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Scientists from The University of Western Australia have helped usher in a new dawn of astronomy by assisting with the detection of one of the greatest phenomena ever witnessed in astronomy: the collision of two neutron stars 120 million light-years away.
On 17 August 2017 a burst of gravitational waves (ripples in space-time) was detected by the US and European gravitational wave detectors LIGO and Virgo. Within seconds, a burst of gamma rays was detected by NASA. Several hours later it emitted an optical glow, which was monitored by ground-based telescopes across the globe, including The University of Western Australia’s Zadko Telescope.
The Zadko Telescope, operated by UWA’s School of Physics and the ARC Centre of Excellence for Gravitational Wave Discovery (OzGrav), monitored the explosion for four days. The data will be combined with other OzGrav observations to understand the exotic physics unfolding after the collision.
UWA’s Associate Professor David Coward said the discovery introduced a new type of astronomy called multi-messenger astronomy.
“Everything about this discovery is new. The fact that gravitational waves, gamma rays, light and radio signals are all coming from the same source is extraordinary,” Associate Professor Coward said. ] Neutron stars are the smallest and densest stars known to exist and occur when a star about the mass of the sun condenses into a volume the size of Rottnest Island.
In this instance, two neutron stars orbiting each other at near the speed of light collided, releasing a burst of gravitational waves, gamma rays, optical light and then a slowly revealing burst of radio waves.
Associate Professor Coward said the discovery would allow us to unlock the mysterious process of how heavy metals such as gold formed in the Universe.
“The gold we wear comes from the collision of neutron stars billions of years ago and the optical glow we recorded through the Zadko Telescope originated from this process. In millions of years this material could become part of a new star and a new solar system,” Professor Coward said.
“This also leads to the evolution of life because life requires certain elements which are created from stars, so witnessing an event like this could open up a whole range of possible theories.”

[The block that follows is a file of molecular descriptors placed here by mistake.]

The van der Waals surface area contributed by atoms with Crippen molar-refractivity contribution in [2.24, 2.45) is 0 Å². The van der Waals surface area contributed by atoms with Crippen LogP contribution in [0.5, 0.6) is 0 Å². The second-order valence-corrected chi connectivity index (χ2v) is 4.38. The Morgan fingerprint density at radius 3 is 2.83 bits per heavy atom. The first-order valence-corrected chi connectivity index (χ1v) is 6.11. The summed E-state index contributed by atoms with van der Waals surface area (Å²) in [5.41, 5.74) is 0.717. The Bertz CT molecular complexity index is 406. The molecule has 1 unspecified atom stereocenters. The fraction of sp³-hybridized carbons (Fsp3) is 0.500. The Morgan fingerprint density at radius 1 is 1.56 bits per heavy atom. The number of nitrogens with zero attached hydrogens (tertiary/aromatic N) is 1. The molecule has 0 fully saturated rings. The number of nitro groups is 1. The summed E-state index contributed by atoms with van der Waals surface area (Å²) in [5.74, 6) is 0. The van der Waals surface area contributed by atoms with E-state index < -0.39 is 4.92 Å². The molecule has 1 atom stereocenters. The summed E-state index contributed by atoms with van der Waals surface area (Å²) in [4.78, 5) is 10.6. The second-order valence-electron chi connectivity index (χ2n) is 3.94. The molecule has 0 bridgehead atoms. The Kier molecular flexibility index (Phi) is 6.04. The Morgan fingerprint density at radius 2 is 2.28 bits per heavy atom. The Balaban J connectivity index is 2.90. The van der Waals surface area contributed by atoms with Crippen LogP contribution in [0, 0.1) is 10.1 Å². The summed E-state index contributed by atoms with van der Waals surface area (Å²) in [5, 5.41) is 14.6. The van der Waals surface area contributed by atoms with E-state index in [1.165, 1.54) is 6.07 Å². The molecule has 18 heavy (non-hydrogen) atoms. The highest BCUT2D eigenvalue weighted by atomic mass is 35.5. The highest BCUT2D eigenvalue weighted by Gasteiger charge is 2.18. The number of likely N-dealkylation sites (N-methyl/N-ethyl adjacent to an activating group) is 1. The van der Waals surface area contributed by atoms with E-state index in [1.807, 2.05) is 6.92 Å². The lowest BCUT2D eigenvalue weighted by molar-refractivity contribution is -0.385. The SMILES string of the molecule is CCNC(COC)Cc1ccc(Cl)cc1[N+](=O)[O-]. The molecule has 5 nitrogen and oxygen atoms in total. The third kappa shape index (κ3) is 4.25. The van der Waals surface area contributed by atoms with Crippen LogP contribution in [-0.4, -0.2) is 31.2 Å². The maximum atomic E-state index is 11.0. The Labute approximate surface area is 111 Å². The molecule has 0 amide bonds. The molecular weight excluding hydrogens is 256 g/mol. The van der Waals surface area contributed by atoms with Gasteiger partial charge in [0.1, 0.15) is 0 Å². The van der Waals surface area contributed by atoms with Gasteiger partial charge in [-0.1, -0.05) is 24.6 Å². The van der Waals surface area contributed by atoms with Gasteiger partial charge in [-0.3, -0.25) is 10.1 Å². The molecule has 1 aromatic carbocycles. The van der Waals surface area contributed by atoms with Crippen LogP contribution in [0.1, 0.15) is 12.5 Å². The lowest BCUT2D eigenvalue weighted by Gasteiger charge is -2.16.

The announcement comes less than a month after the discovery of gravitational waves won the 2017 Nobel Prize for physics.
UWA and OzGrav researcher Dr Eric Howell said the joint detection of a gravitational wave signal with a gamma-ray burst was theorised but we had expected to wait many years before observing this first incredible event.
“For the first time, scientists have worked together with different technologies to study this phenomenon and combined their data to create a timeline of this amazing story,” Dr Howell said.
“By combing all this data, scientists will be able to test the fundamental laws of physics under the most extreme conditions.”
The Zadko Telescope operates in Gingin and offers a window to the “transient universe” – a universe filled with fleeting flashes of light originating from the most exotic phenomena in the cosmos.
James Zadko, UWA Zadko Telescope benefactor, said UWA’s role in the discovery would help uncover some of the deepest mysteries of the universe.
“Given the time the telescope has operated, this is an extraordinary achievement and can lead to the understanding of multiple theories waiting to be answered,” Mr Zadko said.
UWA’s Vice-Chancellor Professor Dawn Freshwater said the University was extremely proud of the part research staff had played in this monumental event.
“This is a very significant discovery and comes on the heels of the confirmation of the existence of gravitational waves in 2015,” Professor Freshwater said.
“It is rewarding to see UWA strongly involved in both discoveries and confirmation that this University is at the forefront of world class research.”
The UWA researchers are working at the frontier of the world-wide effort to detect gravitational waves and contribute directly to this Nobel Prize-winning endeavour.
In addition to Professor Coward's group, the Gravitational Wave Astronomy group led by Professor Linqing Wen is leading the development of one of the few fast search pipelines in the world that can detect gravitational waves from LIGO detector data within tens of seconds of the events.
The group independently verified the detection of this very first binary neutron star coalescence event.
The instrumentation group led by Chunnong Zhao, Ju, Li and David Blair is leading a world-class research to help develop advanced gravitational wave detector technology at the Gingin site. Several of their students were working directly at the LIGO detector site at the time of the discovery.
LIGO is funded by the NSF, and operated by Caltech and MIT, which conceived of LIGO and led the Initial and Advanced LIGO projects. Financial support for the Advanced LIGO project was led by the NSF with Germany (Max Planck Society), the U.K. (Science and Technology Facilities Council) and Australia (Australian Research Council) making significant commitments and contributions to the project. More than 1,200 scientists and some 100 institutions from around the world participate in the effort through the LIGO Scientific Collaboration, which includes the GEO Collaboration and the Australian collaboration OzGrav. Additional partners are listed at http://ligo.org/partners.php
David Stacey (UWA Media and Public Relations Manager) (+61 8) 6488 3229 / (+61 4) 32 637 716
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